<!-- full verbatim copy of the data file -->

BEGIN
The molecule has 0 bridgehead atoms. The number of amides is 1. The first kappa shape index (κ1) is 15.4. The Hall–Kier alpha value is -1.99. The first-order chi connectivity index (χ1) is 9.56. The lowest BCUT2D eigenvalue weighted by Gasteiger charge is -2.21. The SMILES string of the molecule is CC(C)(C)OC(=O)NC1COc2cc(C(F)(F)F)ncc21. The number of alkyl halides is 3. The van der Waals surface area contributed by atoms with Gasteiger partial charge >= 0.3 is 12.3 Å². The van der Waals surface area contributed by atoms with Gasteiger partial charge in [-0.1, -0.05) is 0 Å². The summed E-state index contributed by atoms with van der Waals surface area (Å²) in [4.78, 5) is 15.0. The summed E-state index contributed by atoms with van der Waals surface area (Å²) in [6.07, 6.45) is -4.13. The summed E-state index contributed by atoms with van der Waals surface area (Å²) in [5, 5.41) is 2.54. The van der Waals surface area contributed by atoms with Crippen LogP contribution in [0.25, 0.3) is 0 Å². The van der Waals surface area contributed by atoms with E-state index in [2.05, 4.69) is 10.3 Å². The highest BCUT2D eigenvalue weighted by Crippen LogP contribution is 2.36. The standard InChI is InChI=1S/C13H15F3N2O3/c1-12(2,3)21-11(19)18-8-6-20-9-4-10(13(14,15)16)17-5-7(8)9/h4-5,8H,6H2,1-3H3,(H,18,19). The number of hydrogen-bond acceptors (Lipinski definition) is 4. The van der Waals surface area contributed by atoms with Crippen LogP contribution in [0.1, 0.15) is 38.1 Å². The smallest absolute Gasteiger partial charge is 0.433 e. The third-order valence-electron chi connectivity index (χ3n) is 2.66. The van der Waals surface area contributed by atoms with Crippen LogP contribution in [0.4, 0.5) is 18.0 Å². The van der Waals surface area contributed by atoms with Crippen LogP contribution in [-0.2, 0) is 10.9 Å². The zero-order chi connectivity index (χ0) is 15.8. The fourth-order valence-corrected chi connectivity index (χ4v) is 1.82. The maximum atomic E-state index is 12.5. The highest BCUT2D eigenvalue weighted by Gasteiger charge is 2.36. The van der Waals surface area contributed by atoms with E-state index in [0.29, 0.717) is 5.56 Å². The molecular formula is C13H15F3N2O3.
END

The molecule has 0 bridgehead atoms. The number of amides is 1. The first kappa shape index (κ1) is 15.4. The Hall–Kier alpha value is -1.99. The first-order chi connectivity index (χ1) is 9.56. The lowest BCUT2D eigenvalue weighted by Gasteiger charge is -2.21. The SMILES string of the molecule is CC(C)(C)OC(=O)NC1COc2cc(C(F)(F)F)ncc21. The number of alkyl halides is 3. The van der Waals surface area contributed by atoms with Gasteiger partial charge >= 0.3 is 12.3 Å². The van der Waals surface area contributed by atoms with Gasteiger partial charge in [-0.1, -0.05) is 0 Å². The summed E-state index contributed by atoms with van der Waals surface area (Å²) in [4.78, 5) is 15.0. The summed E-state index contributed by atoms with van der Waals surface area (Å²) in [6.07, 6.45) is -4.13. The summed E-state index contributed by atoms with van der Waals surface area (Å²) in [5, 5.41) is 2.54. The van der Waals surface area contributed by atoms with Crippen LogP contribution in [0.25, 0.3) is 0 Å². The van der Waals surface area contributed by atoms with E-state index in [2.05, 4.69) is 10.3 Å². The highest BCUT2D eigenvalue weighted by Crippen LogP contribution is 2.36. The standard InChI is InChI=1S/C13H15F3N2O3/c1-12(2,3)21-11(19)18-8-6-20-9-4-10(13(14,15)16)17-5-7(8)9/h4-5,8H,6H2,1-3H3,(H,18,19). The number of hydrogen-bond acceptors (Lipinski definition) is 4. The van der Waals surface area contributed by atoms with Crippen LogP contribution in [0.1, 0.15) is 38.1 Å². The smallest absolute Gasteiger partial charge is 0.433 e. The third-order valence-electron chi connectivity index (χ3n) is 2.66. The van der Waals surface area contributed by atoms with Crippen LogP contribution in [0.4, 0.5) is 18.0 Å². The van der Waals surface area contributed by atoms with Crippen LogP contribution in [-0.2, 0) is 10.9 Å². The zero-order chi connectivity index (χ0) is 15.8. The fourth-order valence-corrected chi connectivity index (χ4v) is 1.82. The maximum atomic E-state index is 12.5. The highest BCUT2D eigenvalue weighted by Gasteiger charge is 2.36. The van der Waals surface area contributed by atoms with E-state index in [0.29, 0.717) is 5.56 Å². The molecular formula is C13H15F3N2O3.